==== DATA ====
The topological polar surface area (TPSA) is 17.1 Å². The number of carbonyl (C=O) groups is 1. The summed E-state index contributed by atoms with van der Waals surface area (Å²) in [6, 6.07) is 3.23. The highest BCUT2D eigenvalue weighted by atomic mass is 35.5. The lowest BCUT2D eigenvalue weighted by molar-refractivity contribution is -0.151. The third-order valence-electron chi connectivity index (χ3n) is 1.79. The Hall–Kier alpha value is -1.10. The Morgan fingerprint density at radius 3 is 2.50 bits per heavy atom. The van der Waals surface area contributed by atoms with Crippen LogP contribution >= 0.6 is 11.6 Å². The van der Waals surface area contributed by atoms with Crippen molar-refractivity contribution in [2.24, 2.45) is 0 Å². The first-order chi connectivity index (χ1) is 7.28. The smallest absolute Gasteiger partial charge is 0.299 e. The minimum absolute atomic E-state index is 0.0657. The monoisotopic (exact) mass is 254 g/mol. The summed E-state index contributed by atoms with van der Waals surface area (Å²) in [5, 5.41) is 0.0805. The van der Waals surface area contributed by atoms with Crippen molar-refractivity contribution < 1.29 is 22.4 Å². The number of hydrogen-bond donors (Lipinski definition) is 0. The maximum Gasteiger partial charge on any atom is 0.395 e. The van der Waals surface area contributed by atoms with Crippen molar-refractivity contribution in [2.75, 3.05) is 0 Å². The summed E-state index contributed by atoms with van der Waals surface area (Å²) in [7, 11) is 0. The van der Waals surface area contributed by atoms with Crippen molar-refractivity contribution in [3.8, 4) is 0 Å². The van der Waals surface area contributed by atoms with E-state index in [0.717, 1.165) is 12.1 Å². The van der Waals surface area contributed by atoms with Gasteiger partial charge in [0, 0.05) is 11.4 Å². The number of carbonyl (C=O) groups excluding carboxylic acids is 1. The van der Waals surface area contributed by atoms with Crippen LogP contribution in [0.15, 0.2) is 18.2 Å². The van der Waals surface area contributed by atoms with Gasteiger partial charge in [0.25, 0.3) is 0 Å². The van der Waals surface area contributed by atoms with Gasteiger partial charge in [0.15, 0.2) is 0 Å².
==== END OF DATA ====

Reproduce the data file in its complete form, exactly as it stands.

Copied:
The topological polar surface area (TPSA) is 17.1 Å². The number of carbonyl (C=O) groups is 1. The summed E-state index contributed by atoms with van der Waals surface area (Å²) in [6, 6.07) is 3.23. The highest BCUT2D eigenvalue weighted by atomic mass is 35.5. The lowest BCUT2D eigenvalue weighted by molar-refractivity contribution is -0.151. The third-order valence-electron chi connectivity index (χ3n) is 1.79. The Hall–Kier alpha value is -1.10. The Morgan fingerprint density at radius 3 is 2.50 bits per heavy atom. The van der Waals surface area contributed by atoms with Crippen LogP contribution >= 0.6 is 11.6 Å². The van der Waals surface area contributed by atoms with Crippen molar-refractivity contribution in [2.24, 2.45) is 0 Å². The first-order chi connectivity index (χ1) is 7.28. The smallest absolute Gasteiger partial charge is 0.299 e. The minimum absolute atomic E-state index is 0.0657. The monoisotopic (exact) mass is 254 g/mol. The summed E-state index contributed by atoms with van der Waals surface area (Å²) in [5, 5.41) is 0.0805. The van der Waals surface area contributed by atoms with Crippen molar-refractivity contribution < 1.29 is 22.4 Å². The number of hydrogen-bond donors (Lipinski definition) is 0. The maximum Gasteiger partial charge on any atom is 0.395 e. The van der Waals surface area contributed by atoms with Crippen molar-refractivity contribution in [2.75, 3.05) is 0 Å². The summed E-state index contributed by atoms with van der Waals surface area (Å²) in [7, 11) is 0. The van der Waals surface area contributed by atoms with Crippen molar-refractivity contribution in [3.8, 4) is 0 Å². The van der Waals surface area contributed by atoms with E-state index in [0.717, 1.165) is 12.1 Å². The van der Waals surface area contributed by atoms with Gasteiger partial charge in [0, 0.05) is 11.4 Å². The number of carbonyl (C=O) groups excluding carboxylic acids is 1. The van der Waals surface area contributed by atoms with Crippen LogP contribution in [0.15, 0.2) is 18.2 Å². The van der Waals surface area contributed by atoms with Gasteiger partial charge in [0.25, 0.3) is 0 Å². The van der Waals surface area contributed by atoms with Gasteiger partial charge in [0.15, 0.2) is 0 Å².